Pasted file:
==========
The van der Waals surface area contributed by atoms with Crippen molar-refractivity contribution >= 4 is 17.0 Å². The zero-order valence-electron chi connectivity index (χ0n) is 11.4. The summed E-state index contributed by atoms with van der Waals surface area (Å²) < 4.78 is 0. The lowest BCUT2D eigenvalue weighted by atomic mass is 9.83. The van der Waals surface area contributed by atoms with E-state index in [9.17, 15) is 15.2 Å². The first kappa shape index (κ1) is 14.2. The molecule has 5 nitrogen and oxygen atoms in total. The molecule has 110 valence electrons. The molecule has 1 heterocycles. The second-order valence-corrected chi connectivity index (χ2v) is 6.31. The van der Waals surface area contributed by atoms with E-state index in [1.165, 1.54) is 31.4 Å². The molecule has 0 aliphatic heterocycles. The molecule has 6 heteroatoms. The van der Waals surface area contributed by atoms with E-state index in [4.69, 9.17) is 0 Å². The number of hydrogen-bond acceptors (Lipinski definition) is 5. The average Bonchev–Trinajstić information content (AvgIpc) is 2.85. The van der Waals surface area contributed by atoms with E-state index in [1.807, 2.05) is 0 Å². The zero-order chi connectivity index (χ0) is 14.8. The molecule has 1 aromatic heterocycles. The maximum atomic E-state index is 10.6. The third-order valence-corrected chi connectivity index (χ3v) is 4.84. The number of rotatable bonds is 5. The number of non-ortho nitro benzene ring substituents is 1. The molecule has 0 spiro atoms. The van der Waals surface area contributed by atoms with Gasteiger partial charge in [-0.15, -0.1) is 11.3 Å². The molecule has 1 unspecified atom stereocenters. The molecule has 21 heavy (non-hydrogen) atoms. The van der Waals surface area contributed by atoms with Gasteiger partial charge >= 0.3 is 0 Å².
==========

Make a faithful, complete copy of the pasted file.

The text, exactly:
The van der Waals surface area contributed by atoms with Crippen molar-refractivity contribution >= 4 is 17.0 Å². The zero-order valence-electron chi connectivity index (χ0n) is 11.4. The summed E-state index contributed by atoms with van der Waals surface area (Å²) < 4.78 is 0. The lowest BCUT2D eigenvalue weighted by atomic mass is 9.83. The van der Waals surface area contributed by atoms with E-state index in [9.17, 15) is 15.2 Å². The first kappa shape index (κ1) is 14.2. The molecule has 5 nitrogen and oxygen atoms in total. The molecule has 110 valence electrons. The molecule has 1 heterocycles. The second-order valence-corrected chi connectivity index (χ2v) is 6.31. The van der Waals surface area contributed by atoms with E-state index in [1.165, 1.54) is 31.4 Å². The molecule has 0 aliphatic heterocycles. The molecule has 6 heteroatoms. The van der Waals surface area contributed by atoms with E-state index in [4.69, 9.17) is 0 Å². The number of hydrogen-bond acceptors (Lipinski definition) is 5. The average Bonchev–Trinajstić information content (AvgIpc) is 2.85. The van der Waals surface area contributed by atoms with E-state index in [1.807, 2.05) is 0 Å². The zero-order chi connectivity index (χ0) is 14.8. The molecule has 1 aromatic heterocycles. The maximum atomic E-state index is 10.6. The third-order valence-corrected chi connectivity index (χ3v) is 4.84. The number of rotatable bonds is 5. The number of non-ortho nitro benzene ring substituents is 1. The molecule has 0 spiro atoms. The van der Waals surface area contributed by atoms with Gasteiger partial charge in [-0.15, -0.1) is 11.3 Å². The molecule has 1 unspecified atom stereocenters. The molecule has 21 heavy (non-hydrogen) atoms. The van der Waals surface area contributed by atoms with Gasteiger partial charge >= 0.3 is 0 Å².